This blog was originally published at N.E.W. Motivation Coaching in November 2019. NMC has closed and blogs are now posted here. Blog follows…
Gratitude (noun): the quality or feeling of being grateful of thankful.
Gratitude is not a new concept; but it is one that has gone out of fashion over the years. Cue the Rockwell illustrations as I wander back to a time when kindness was our default and people were more appreciative of what they had and of others.
My first memory of being introduced to a gratitude practice was when I was in mental health counseling. Yes, as a patient.
I was going through the process of obtaining my second degree (yay nutrition!) at the ripe old age of 38 and realized the university offered no-charge counseling to students. I thought, hey, I could use a tune-up and some tools to work on some things in my life that I wish were better. It was life changing.
Let me tell you, therapy is not for the weak. It takes courage to admit to needing help and it takes commitment to put do the hard work and learn to use new tools and strategies.
One of my therapist’s recommendations was to find three things every day for which I was grateful. Some days this came easily. Some days I could barely think of one thing, let alone three. But out of that first practice, came the idea that there was always something to be grateful for if I looked hard enough… if I chose to be grateful.
The next time gratitude came up for me in a big way was when I was in a health coaching program. Yes, as a client. I mean, really, how in the world could I tell all of you about the value of health coaches if I am not willing to seek the services for myself? I do not promote anything I do not believe in wholeheartedly. And yes, even coaches need coaches.
A big part of the coaching program I joined was a gratitude practice. Sessions started with expressing gratitude. In fact, gratitude took up about half of the coaching time. Sometimes it was easy to be grateful and express it. Other times, it was still difficult. But over the next year as I got in the habit of practicing gratitude at least weekly – if not more often – gratitude started to become a habit.
In difficult times, with job responsibility changes and lack of time and the state of overwhelm that I am always dancing with, gratitude has made the difference. When I get mired into the negativity, I tell myself to come up with five things I am grateful for.
Yes, I upped the ante from 3 to 5. And I can come up with the first 3 easily most times. The last 2 can be a struggle. But after I say it out loud – something changes.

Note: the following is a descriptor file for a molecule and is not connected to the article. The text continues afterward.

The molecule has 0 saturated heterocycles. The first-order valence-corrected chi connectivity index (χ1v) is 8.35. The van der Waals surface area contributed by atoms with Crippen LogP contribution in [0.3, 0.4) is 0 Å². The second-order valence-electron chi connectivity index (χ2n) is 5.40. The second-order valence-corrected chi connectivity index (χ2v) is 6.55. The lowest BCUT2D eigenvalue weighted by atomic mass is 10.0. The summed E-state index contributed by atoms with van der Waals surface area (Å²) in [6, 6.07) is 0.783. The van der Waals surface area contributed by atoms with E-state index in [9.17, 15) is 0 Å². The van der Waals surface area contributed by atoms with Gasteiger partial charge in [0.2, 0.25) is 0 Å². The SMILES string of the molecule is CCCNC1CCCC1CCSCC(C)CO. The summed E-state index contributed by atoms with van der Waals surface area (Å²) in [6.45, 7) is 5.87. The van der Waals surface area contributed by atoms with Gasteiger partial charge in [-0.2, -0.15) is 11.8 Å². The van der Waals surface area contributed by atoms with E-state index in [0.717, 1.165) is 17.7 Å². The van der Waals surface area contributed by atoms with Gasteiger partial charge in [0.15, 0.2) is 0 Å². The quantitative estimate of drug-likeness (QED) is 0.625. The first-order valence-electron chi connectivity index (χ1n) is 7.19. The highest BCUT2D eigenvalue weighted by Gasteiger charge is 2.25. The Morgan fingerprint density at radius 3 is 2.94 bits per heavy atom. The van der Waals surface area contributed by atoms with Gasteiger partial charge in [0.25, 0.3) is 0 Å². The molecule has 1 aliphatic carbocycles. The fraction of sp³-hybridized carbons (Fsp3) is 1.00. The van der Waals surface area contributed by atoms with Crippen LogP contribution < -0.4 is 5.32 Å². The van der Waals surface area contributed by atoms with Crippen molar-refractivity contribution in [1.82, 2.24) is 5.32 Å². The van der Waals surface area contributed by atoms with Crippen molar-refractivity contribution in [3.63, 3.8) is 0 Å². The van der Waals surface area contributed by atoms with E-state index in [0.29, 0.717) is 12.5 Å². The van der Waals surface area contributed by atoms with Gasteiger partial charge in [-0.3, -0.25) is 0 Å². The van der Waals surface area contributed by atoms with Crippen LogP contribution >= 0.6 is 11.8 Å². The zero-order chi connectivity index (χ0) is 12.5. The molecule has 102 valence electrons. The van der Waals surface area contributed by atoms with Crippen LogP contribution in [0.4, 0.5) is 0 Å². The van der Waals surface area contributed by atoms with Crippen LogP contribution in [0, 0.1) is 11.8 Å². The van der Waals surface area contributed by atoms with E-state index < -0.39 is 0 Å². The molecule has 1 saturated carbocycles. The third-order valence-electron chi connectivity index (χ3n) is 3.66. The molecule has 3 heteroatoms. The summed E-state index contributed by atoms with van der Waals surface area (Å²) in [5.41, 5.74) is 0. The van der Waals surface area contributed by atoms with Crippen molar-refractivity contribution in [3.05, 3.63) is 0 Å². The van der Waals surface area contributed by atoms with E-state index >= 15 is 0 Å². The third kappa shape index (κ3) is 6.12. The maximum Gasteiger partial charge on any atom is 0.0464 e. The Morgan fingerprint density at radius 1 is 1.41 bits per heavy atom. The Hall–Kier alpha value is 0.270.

That is the POWER of gratitude. It can turn the most horrible of days into one with a glimmer of hope, thanks, and love. It can keep you focused on the good things. And where your focus goes, energy flows!
So, let’s talk about the research. That’s kinda my jam.
I’m going to quote an introduction to a study as the authors sum up what we know about gratitude briefly and thoroughly. They say, “Positive emotion has been associated with enhanced self-regulation and resilience as well as promoting self-motivation. In particular, expressing gratitude is known to promote positive mind-sets and reduce stress levels. Gratitude is an important component of mental healthiness throughout life, and it contributes to mental well-being. Gratitude has been associated with a lower risk for psychiatric disorders, higher life satisfaction, and wisdom.”
Oh, and they found heart rate went down significantly with gratitude (as compared to with resentment).
More recently, Harvard Health published an article on “Giving Thanks Can Make You Happier.” They summarize the impact of gratitude by saying, “In positive psychology research, gratitude is strongly and consistently associated with greater happiness. Gratitude helps people feel more positive emotions, relish good experiences, improve their health, deal with adversity, and build strong relationships.” They also provide a list of ways to practice gratitude.
Dictionary.com Definition of Gratitude:
Effects of gratitude meditation on neural network functional connectivity and brain-heart coupling. Syeong S et al., 2017.
Harvard, Giving thanks can make you happier.